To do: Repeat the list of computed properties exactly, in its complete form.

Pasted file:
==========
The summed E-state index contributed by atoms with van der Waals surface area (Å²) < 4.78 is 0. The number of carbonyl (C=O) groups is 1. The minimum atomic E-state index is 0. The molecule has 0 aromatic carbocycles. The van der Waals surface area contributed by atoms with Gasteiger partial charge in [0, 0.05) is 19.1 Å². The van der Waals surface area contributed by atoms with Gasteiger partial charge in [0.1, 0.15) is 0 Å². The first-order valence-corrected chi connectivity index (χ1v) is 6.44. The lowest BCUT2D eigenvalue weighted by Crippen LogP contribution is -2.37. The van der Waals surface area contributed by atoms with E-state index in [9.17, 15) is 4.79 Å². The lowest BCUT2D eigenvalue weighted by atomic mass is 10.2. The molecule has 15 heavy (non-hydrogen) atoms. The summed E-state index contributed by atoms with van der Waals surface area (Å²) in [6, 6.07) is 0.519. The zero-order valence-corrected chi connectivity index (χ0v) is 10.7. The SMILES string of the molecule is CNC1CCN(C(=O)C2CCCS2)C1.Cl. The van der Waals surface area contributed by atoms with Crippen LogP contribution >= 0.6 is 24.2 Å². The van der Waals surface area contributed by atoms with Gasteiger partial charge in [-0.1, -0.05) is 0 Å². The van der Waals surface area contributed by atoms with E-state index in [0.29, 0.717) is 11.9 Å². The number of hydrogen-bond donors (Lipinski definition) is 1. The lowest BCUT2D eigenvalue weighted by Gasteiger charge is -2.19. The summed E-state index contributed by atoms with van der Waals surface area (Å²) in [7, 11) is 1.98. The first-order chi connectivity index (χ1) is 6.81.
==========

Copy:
The summed E-state index contributed by atoms with van der Waals surface area (Å²) < 4.78 is 0. The number of carbonyl (C=O) groups is 1. The minimum atomic E-state index is 0. The molecule has 0 aromatic carbocycles. The van der Waals surface area contributed by atoms with Gasteiger partial charge in [0, 0.05) is 19.1 Å². The van der Waals surface area contributed by atoms with Gasteiger partial charge in [0.1, 0.15) is 0 Å². The first-order valence-corrected chi connectivity index (χ1v) is 6.44. The lowest BCUT2D eigenvalue weighted by Crippen LogP contribution is -2.37. The van der Waals surface area contributed by atoms with E-state index in [9.17, 15) is 4.79 Å². The lowest BCUT2D eigenvalue weighted by atomic mass is 10.2. The molecule has 15 heavy (non-hydrogen) atoms. The summed E-state index contributed by atoms with van der Waals surface area (Å²) in [6, 6.07) is 0.519. The zero-order valence-corrected chi connectivity index (χ0v) is 10.7. The SMILES string of the molecule is CNC1CCN(C(=O)C2CCCS2)C1.Cl. The van der Waals surface area contributed by atoms with Crippen LogP contribution >= 0.6 is 24.2 Å². The van der Waals surface area contributed by atoms with Gasteiger partial charge in [-0.1, -0.05) is 0 Å². The van der Waals surface area contributed by atoms with E-state index in [0.29, 0.717) is 11.9 Å². The number of hydrogen-bond donors (Lipinski definition) is 1. The lowest BCUT2D eigenvalue weighted by Gasteiger charge is -2.19. The summed E-state index contributed by atoms with van der Waals surface area (Å²) in [7, 11) is 1.98. The first-order chi connectivity index (χ1) is 6.81.